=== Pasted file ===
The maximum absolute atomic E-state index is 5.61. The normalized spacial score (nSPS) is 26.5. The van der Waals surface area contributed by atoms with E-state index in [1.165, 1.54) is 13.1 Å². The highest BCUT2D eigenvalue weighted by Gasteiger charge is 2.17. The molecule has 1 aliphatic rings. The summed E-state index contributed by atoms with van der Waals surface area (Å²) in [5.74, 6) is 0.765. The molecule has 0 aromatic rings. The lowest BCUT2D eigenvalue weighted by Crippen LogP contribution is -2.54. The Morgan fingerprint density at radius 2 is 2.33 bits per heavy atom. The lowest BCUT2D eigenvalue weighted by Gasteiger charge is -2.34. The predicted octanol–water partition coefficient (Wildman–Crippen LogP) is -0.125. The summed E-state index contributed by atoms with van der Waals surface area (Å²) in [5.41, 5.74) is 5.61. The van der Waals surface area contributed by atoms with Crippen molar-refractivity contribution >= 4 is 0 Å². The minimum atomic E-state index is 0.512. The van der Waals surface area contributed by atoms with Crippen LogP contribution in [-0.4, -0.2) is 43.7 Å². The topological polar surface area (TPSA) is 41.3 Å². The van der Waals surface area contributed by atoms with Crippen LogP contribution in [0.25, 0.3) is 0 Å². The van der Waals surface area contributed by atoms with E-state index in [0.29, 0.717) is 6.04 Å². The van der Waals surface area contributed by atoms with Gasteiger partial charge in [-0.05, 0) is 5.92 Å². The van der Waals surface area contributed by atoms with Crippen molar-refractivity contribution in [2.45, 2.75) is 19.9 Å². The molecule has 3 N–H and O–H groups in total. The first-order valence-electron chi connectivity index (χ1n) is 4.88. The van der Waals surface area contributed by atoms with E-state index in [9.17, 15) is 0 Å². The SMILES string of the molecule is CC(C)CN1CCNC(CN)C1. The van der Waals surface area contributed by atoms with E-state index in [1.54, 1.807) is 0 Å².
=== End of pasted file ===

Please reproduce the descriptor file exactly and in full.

The maximum absolute atomic E-state index is 5.61. The normalized spacial score (nSPS) is 26.5. The van der Waals surface area contributed by atoms with E-state index in [1.165, 1.54) is 13.1 Å². The highest BCUT2D eigenvalue weighted by Gasteiger charge is 2.17. The molecule has 1 aliphatic rings. The summed E-state index contributed by atoms with van der Waals surface area (Å²) in [5.74, 6) is 0.765. The molecule has 0 aromatic rings. The lowest BCUT2D eigenvalue weighted by Crippen LogP contribution is -2.54. The Morgan fingerprint density at radius 2 is 2.33 bits per heavy atom. The lowest BCUT2D eigenvalue weighted by Gasteiger charge is -2.34. The predicted octanol–water partition coefficient (Wildman–Crippen LogP) is -0.125. The summed E-state index contributed by atoms with van der Waals surface area (Å²) in [5.41, 5.74) is 5.61. The van der Waals surface area contributed by atoms with Crippen molar-refractivity contribution >= 4 is 0 Å². The minimum atomic E-state index is 0.512. The van der Waals surface area contributed by atoms with Crippen LogP contribution in [-0.4, -0.2) is 43.7 Å². The topological polar surface area (TPSA) is 41.3 Å². The van der Waals surface area contributed by atoms with Crippen LogP contribution in [0.25, 0.3) is 0 Å². The van der Waals surface area contributed by atoms with E-state index in [0.29, 0.717) is 6.04 Å². The van der Waals surface area contributed by atoms with Gasteiger partial charge in [-0.05, 0) is 5.92 Å². The van der Waals surface area contributed by atoms with Crippen molar-refractivity contribution in [2.45, 2.75) is 19.9 Å². The molecule has 3 N–H and O–H groups in total. The first-order valence-electron chi connectivity index (χ1n) is 4.88. The van der Waals surface area contributed by atoms with E-state index in [9.17, 15) is 0 Å². The SMILES string of the molecule is CC(C)CN1CCNC(CN)C1. The van der Waals surface area contributed by atoms with E-state index in [1.54, 1.807) is 0 Å².